Apple TV, Drupal 8, and You
Deliver media content with ease
By: Rafael Silva
Online media content has become, more than ever, a big deal. Instead of just having a TV set that only gets content from a few channels, or having to pay for a cable company to have more options, consumers now have smart TVs and smart devices for their living rooms — like Roku, Google’s Chromecast and Apple TV. These devices stream content directly from the Web. Online content creators are, more and more, getting the space that once belonged only to TV channels. For these content creators it’s crucial that the distribution outlet reach the audience, no matter what device they are using.
The web has become ubiquitous, and today almost all content creators are able to deliver content digitally, through their websites. But what about these new connected devices that don’t have browsers? How are content creators delivering their content to these devices?
Even though almost everybody has a smartphone or tablet, many people prefer to watch videos on big screens and set-top-boxes like Apple TV are the preferred way to do so.
In working with our partner Acquia, we’re constantly experimenting with new and exciting technologies; and as experts with Drupal, we are always looking for new opportunities to add value to products we have created for our clients. Recently we created an Apple TV app that uses an existing Drupal 8 site to deliver content through Apple TV.
About The Project
A few months ago we developed a brand new Drupal 8 website for one of our media clients, to provide a better experience for managing and delivering digital media online. To broaden content distribution, we proposed an Apple TV app that would syndicate the content directly from Drupal. This would reach a larger audience, and would deliver a better experience to users, allowing them to consume the content right in their own living room. Leveraging Drupal for the content of the app would also improve the experience for content creators and digital marketers, as they would be able to manage both the site, and the app, in one easy to use system.
Anybody that has developed an app before knows that the best place to start is a development kit (SDK). SDKs offer a few options for development, depending on the platform. For the Apple TV there are 2 options for creating an App:
- UIKit and the Swift programming language (the traditional iOS way). This implies that you know (or will have to learn) the Swift language and will have to deal with things like Autolayout. It also means you have total control over the way the app looks and behaves.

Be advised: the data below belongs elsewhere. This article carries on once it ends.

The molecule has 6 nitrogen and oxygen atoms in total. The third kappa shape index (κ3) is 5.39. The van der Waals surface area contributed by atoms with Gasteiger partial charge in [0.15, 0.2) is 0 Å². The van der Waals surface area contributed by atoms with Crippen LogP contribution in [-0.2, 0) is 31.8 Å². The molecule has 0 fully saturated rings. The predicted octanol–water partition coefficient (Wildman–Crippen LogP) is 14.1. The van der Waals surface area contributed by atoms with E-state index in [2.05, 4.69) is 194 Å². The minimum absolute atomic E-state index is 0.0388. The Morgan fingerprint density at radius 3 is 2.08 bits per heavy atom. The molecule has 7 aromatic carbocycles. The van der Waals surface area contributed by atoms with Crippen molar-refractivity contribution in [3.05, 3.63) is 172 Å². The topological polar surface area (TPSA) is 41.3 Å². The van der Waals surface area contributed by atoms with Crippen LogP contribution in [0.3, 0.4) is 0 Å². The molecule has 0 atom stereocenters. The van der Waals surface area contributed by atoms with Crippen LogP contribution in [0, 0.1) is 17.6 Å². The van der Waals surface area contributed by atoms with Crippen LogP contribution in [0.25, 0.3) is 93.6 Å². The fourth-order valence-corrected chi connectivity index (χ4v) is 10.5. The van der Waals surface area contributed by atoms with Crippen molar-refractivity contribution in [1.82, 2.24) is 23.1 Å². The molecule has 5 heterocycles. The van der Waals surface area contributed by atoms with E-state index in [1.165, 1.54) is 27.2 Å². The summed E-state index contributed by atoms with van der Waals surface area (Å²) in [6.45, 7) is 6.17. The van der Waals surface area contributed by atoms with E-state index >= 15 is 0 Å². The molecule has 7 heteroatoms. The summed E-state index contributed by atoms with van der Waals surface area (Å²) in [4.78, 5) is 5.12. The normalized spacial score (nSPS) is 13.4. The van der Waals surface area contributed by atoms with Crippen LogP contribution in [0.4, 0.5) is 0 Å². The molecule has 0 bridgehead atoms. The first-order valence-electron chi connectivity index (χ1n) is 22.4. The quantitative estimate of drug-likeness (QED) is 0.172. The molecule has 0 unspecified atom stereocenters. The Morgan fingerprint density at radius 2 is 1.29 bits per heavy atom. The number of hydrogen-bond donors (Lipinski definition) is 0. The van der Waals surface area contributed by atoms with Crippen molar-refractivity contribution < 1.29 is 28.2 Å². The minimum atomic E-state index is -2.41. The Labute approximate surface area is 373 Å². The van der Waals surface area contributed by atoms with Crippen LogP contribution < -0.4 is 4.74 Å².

TVMLKit was our preferred option for developing the App. Some of the advantages of this option for us were:
- Apple provides a wide variety of templates. By using these, we could conform to the Apple Human Interface Guidelines, but we could also add some customizations to make it work for our customer’s needs.
- Most of the app code can be stored on the server, which means we could update the content and the look of the app without having to submit a new version to the Apple Store
On a traditional native iOS/Android app, you usually have the app on your device, and that consumes data from a web server through JSON or some variation of it. The layout is pre-programmed and will only place the content in its pre-set place. If you have to change something on the interface of your app, you have to send a new version of it to the store so the customer can update it. And if you are dealing with the Apple App Store, you need to be prepared to wait for at least a few days to have your app approved.
With the TVMLKit, on the other hand, Apple encourages the developer to host the templates and content on the server, sending it on demand. With that, most of the app can be changed on the server and instantaneously delivered to the customer, without having to wait for the store to approve and without having to warn the user to update the app.
With this architecture, the app installed on the device is only a shell or loader, which gets the content and its layout from the server. Once the content arrives at the app it’s then converted to native UIkit, which has excellent performance. In other words, the TVMLkit binds the client and the server, creating a “native” app on demand.
One of the best parts of using a predefined template is that you don’t have to overthink the app layout, but if you wish to add more sauce to it, you can use the styles (kind of a CSS subset) to customize even more of the app. If that’s not enough, you can also extend the templates (though here, I will issue a warning: it’s not easy and will require you to know a good amount of Swift and UIKit to do so).
To develop the backend we could have used any technology at hand, but since our expertise is in Drupal, and our client already has a Drupal 8 site, the choice was obvious for us.
This goes for other interactive behaviours , and we had to implement it for elements like the “play from beginning or start over” decision element. One might think it’s a lot of things to do, but if you have to compare it with the traditional UIKit development, it’s actually much less complex and well worth the effort.
As important as having a website is, it’s becoming more and more important for media companies to have their content distributed on apps. Apple TV is one of the biggest players in this market, and joining the power of Drupal with the ability for Apple TV to deliver content easily can provide a real advantage to media providers using Drupal.